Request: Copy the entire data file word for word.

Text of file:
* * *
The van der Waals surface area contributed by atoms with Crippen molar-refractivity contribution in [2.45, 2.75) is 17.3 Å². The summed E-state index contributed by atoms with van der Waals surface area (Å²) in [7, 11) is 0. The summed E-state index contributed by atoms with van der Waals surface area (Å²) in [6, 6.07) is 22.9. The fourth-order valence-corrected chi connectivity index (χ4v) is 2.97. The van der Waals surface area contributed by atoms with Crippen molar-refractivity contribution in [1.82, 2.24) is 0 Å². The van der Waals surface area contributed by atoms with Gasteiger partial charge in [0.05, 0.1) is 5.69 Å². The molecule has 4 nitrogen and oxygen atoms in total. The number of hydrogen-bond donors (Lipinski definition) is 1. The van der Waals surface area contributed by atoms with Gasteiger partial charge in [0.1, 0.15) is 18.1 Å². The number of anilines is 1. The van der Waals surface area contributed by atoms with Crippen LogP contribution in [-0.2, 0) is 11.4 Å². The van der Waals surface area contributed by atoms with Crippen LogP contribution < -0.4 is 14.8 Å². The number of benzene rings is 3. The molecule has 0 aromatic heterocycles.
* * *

The van der Waals surface area contributed by atoms with Crippen molar-refractivity contribution in [2.45, 2.75) is 17.3 Å². The summed E-state index contributed by atoms with van der Waals surface area (Å²) in [7, 11) is 0. The summed E-state index contributed by atoms with van der Waals surface area (Å²) in [6, 6.07) is 22.9. The fourth-order valence-corrected chi connectivity index (χ4v) is 2.97. The van der Waals surface area contributed by atoms with Crippen molar-refractivity contribution in [1.82, 2.24) is 0 Å². The van der Waals surface area contributed by atoms with Gasteiger partial charge in [0.05, 0.1) is 5.69 Å². The molecule has 4 nitrogen and oxygen atoms in total. The number of hydrogen-bond donors (Lipinski definition) is 1. The van der Waals surface area contributed by atoms with Gasteiger partial charge in [0.1, 0.15) is 18.1 Å². The number of anilines is 1. The van der Waals surface area contributed by atoms with Crippen LogP contribution in [-0.2, 0) is 11.4 Å². The van der Waals surface area contributed by atoms with Crippen LogP contribution < -0.4 is 14.8 Å². The number of benzene rings is 3. The molecule has 0 aromatic heterocycles.